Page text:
Last year, reports surfaced that Uber had been hit with a data breach, but instead of reporting it to the government or to those affected, it chose to cover it up. Now, the company will pay $148 million as part of a settlement, and the money will be disbursed between each US state and Washington, DC. After the hack and Uber's response to it became public, a number of states launched investigations into the incident while others filed lawsuits.
In 2017, data breaches jeopardized the personal information of 9.2 million New Yorkers. It is a major issue.— NY AG Underwood (@NewYorkStateAG) September 26, 2018
We have zero tolerance for those who skirt the law and leave personal info vulnerable to exploitation.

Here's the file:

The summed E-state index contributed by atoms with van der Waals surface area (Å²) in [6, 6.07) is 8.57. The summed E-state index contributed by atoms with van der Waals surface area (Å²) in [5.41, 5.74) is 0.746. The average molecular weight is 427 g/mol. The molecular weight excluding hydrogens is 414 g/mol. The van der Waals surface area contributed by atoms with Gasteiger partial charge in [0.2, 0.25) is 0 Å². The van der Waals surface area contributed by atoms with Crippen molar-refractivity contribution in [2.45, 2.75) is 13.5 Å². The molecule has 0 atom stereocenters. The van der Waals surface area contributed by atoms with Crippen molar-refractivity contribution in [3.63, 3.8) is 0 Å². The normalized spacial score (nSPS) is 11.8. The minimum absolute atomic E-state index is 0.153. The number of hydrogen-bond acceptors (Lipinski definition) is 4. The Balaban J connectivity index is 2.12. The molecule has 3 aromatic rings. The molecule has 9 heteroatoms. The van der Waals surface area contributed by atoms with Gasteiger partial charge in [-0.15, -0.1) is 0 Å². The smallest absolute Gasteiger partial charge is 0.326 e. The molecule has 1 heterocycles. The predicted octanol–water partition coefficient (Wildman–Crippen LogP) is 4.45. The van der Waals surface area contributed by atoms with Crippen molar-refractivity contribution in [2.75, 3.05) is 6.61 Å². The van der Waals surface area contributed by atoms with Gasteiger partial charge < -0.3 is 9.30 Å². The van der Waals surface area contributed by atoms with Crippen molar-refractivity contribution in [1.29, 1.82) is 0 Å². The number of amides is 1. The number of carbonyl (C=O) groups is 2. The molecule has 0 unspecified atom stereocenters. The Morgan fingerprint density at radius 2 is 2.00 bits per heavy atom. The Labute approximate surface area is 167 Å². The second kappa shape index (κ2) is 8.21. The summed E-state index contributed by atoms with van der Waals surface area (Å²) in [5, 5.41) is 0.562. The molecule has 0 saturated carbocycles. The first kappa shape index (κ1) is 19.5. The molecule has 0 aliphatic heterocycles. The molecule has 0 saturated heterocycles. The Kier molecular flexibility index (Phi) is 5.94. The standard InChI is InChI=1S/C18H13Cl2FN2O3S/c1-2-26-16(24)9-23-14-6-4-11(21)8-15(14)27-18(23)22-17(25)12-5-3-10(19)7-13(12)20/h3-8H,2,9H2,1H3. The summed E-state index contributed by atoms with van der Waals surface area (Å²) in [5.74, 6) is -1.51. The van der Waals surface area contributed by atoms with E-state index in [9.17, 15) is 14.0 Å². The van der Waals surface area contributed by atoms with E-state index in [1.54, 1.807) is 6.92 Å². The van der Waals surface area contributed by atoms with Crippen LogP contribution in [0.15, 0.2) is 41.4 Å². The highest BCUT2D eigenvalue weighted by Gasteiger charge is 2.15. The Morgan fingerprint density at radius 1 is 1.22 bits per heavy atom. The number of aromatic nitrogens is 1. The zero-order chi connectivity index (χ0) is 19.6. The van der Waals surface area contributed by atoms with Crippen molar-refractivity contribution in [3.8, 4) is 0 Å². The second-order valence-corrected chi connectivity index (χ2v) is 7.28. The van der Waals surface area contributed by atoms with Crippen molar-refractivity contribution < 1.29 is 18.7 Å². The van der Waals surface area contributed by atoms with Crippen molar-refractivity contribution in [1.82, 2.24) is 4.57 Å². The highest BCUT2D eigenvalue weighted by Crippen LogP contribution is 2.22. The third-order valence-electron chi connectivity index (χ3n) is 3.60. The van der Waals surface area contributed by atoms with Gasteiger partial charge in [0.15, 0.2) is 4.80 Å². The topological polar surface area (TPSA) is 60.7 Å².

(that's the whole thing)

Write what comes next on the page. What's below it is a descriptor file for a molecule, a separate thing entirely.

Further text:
Hackers obtained personal information for around 57 million Uber customers and drivers in October 2016 and in response, the company paid those behind the attack $100,000 to delete the data and keep quiet. The Federal Trade Commission initiated an investigation after the news came to light, later adding more provisions to an earlier settlement it made with the company over inadequate data safeguards.
"Uber's decision to cover up this breach was a blatant violation of the public's trust," California Attorney General Xavier Becerra said in a statement. "The company failed to safeguard user data and notify authorities when it was exposed. Consistent with its corporate culture at the time, Uber swept the breach under the rug in deliberate disregard of the law."
Along with the fine, Uber has agreed to more rigorous data security and breach notification practices as well as outside assessments of its data security efforts.